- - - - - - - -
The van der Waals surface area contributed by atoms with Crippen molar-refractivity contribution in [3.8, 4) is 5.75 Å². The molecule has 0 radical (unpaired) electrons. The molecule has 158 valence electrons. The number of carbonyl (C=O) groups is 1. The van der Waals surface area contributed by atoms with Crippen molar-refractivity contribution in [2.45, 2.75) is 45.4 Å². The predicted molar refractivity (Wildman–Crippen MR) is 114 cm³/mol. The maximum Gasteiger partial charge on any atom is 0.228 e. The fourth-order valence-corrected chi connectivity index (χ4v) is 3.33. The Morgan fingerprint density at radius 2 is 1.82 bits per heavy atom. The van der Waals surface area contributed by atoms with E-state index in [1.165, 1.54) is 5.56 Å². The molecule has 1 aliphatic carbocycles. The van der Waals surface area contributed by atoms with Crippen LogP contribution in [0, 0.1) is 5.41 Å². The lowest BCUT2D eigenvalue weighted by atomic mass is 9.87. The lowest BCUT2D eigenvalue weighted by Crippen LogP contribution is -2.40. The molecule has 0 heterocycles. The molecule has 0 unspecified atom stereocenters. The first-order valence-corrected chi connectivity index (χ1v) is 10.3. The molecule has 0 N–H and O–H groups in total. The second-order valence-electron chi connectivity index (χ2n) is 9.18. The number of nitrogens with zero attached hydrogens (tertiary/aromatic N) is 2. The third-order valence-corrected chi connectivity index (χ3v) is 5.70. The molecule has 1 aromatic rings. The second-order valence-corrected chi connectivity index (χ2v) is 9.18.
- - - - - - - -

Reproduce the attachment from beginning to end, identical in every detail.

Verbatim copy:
The van der Waals surface area contributed by atoms with Crippen molar-refractivity contribution in [3.8, 4) is 5.75 Å². The molecule has 0 radical (unpaired) electrons. The molecule has 158 valence electrons. The number of carbonyl (C=O) groups is 1. The van der Waals surface area contributed by atoms with Crippen molar-refractivity contribution in [2.45, 2.75) is 45.4 Å². The predicted molar refractivity (Wildman–Crippen MR) is 114 cm³/mol. The maximum Gasteiger partial charge on any atom is 0.228 e. The fourth-order valence-corrected chi connectivity index (χ4v) is 3.33. The Morgan fingerprint density at radius 2 is 1.82 bits per heavy atom. The van der Waals surface area contributed by atoms with E-state index in [1.165, 1.54) is 5.56 Å². The molecule has 1 aliphatic carbocycles. The van der Waals surface area contributed by atoms with Crippen LogP contribution in [0, 0.1) is 5.41 Å². The lowest BCUT2D eigenvalue weighted by atomic mass is 9.87. The lowest BCUT2D eigenvalue weighted by Crippen LogP contribution is -2.40. The molecule has 0 heterocycles. The molecule has 0 unspecified atom stereocenters. The first-order valence-corrected chi connectivity index (χ1v) is 10.3. The molecule has 0 N–H and O–H groups in total. The second-order valence-electron chi connectivity index (χ2n) is 9.18. The number of nitrogens with zero attached hydrogens (tertiary/aromatic N) is 2. The third-order valence-corrected chi connectivity index (χ3v) is 5.70. The molecule has 1 aromatic rings. The second-order valence-corrected chi connectivity index (χ2v) is 9.18.